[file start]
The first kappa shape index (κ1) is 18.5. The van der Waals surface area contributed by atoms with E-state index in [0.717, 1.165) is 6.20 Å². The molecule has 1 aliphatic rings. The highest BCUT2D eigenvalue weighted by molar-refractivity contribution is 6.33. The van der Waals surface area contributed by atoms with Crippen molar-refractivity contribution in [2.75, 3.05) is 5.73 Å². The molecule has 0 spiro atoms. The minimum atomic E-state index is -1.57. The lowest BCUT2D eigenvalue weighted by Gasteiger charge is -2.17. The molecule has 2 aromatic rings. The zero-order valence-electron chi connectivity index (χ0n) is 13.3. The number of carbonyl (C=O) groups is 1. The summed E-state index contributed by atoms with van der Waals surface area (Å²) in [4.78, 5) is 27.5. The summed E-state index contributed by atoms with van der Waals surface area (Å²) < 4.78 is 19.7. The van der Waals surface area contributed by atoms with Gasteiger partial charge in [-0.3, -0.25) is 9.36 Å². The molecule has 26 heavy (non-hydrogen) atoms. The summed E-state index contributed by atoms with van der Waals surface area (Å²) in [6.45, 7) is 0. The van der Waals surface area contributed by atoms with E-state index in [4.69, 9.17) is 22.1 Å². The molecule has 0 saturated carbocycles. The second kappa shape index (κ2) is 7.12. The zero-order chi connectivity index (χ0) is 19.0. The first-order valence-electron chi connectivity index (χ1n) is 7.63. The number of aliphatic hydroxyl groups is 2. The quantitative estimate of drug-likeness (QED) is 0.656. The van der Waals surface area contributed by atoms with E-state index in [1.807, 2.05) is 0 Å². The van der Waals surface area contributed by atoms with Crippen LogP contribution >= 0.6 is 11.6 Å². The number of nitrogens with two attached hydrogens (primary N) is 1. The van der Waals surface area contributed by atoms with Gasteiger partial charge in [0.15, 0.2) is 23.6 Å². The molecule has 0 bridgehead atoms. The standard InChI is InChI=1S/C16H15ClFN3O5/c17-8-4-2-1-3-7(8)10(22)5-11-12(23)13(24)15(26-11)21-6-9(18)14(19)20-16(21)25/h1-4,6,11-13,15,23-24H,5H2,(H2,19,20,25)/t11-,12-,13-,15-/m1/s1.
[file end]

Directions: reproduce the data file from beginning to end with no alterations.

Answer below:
The first kappa shape index (κ1) is 18.5. The van der Waals surface area contributed by atoms with E-state index in [0.717, 1.165) is 6.20 Å². The molecule has 1 aliphatic rings. The highest BCUT2D eigenvalue weighted by molar-refractivity contribution is 6.33. The van der Waals surface area contributed by atoms with Crippen molar-refractivity contribution in [2.75, 3.05) is 5.73 Å². The molecule has 0 spiro atoms. The minimum atomic E-state index is -1.57. The lowest BCUT2D eigenvalue weighted by Gasteiger charge is -2.17. The molecule has 2 aromatic rings. The zero-order valence-electron chi connectivity index (χ0n) is 13.3. The number of carbonyl (C=O) groups is 1. The summed E-state index contributed by atoms with van der Waals surface area (Å²) in [4.78, 5) is 27.5. The summed E-state index contributed by atoms with van der Waals surface area (Å²) < 4.78 is 19.7. The van der Waals surface area contributed by atoms with Gasteiger partial charge in [-0.3, -0.25) is 9.36 Å². The molecule has 26 heavy (non-hydrogen) atoms. The summed E-state index contributed by atoms with van der Waals surface area (Å²) in [6.45, 7) is 0. The van der Waals surface area contributed by atoms with E-state index in [4.69, 9.17) is 22.1 Å². The molecule has 0 saturated carbocycles. The second kappa shape index (κ2) is 7.12. The zero-order chi connectivity index (χ0) is 19.0. The first-order valence-electron chi connectivity index (χ1n) is 7.63. The number of aliphatic hydroxyl groups is 2. The quantitative estimate of drug-likeness (QED) is 0.656. The van der Waals surface area contributed by atoms with E-state index in [1.807, 2.05) is 0 Å². The van der Waals surface area contributed by atoms with Crippen LogP contribution >= 0.6 is 11.6 Å². The number of nitrogens with two attached hydrogens (primary N) is 1. The van der Waals surface area contributed by atoms with Gasteiger partial charge in [0.15, 0.2) is 23.6 Å². The molecule has 0 bridgehead atoms. The standard InChI is InChI=1S/C16H15ClFN3O5/c17-8-4-2-1-3-7(8)10(22)5-11-12(23)13(24)15(26-11)21-6-9(18)14(19)20-16(21)25/h1-4,6,11-13,15,23-24H,5H2,(H2,19,20,25)/t11-,12-,13-,15-/m1/s1.